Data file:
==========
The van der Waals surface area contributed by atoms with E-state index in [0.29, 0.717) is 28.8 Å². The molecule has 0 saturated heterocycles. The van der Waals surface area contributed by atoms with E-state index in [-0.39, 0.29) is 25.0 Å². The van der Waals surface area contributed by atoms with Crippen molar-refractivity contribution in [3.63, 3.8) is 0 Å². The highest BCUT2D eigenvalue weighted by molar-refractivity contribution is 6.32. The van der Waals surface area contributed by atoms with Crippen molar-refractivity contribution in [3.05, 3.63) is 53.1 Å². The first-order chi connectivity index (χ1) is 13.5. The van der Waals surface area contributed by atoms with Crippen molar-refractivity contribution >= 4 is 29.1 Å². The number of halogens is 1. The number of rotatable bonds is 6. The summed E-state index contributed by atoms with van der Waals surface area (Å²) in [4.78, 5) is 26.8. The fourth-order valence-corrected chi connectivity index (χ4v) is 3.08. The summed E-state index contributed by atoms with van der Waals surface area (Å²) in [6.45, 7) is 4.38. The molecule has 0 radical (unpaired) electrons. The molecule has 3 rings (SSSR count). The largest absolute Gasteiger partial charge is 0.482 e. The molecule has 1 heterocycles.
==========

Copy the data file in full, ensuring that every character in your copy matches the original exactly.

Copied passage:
The van der Waals surface area contributed by atoms with E-state index in [0.29, 0.717) is 28.8 Å². The molecule has 0 saturated heterocycles. The van der Waals surface area contributed by atoms with E-state index in [-0.39, 0.29) is 25.0 Å². The van der Waals surface area contributed by atoms with Crippen molar-refractivity contribution in [3.63, 3.8) is 0 Å². The highest BCUT2D eigenvalue weighted by molar-refractivity contribution is 6.32. The van der Waals surface area contributed by atoms with Crippen molar-refractivity contribution in [3.05, 3.63) is 53.1 Å². The first-order chi connectivity index (χ1) is 13.5. The van der Waals surface area contributed by atoms with Crippen molar-refractivity contribution >= 4 is 29.1 Å². The number of halogens is 1. The number of rotatable bonds is 6. The summed E-state index contributed by atoms with van der Waals surface area (Å²) in [4.78, 5) is 26.8. The fourth-order valence-corrected chi connectivity index (χ4v) is 3.08. The summed E-state index contributed by atoms with van der Waals surface area (Å²) in [6.45, 7) is 4.38. The molecule has 0 radical (unpaired) electrons. The molecule has 3 rings (SSSR count). The largest absolute Gasteiger partial charge is 0.482 e. The molecule has 1 heterocycles.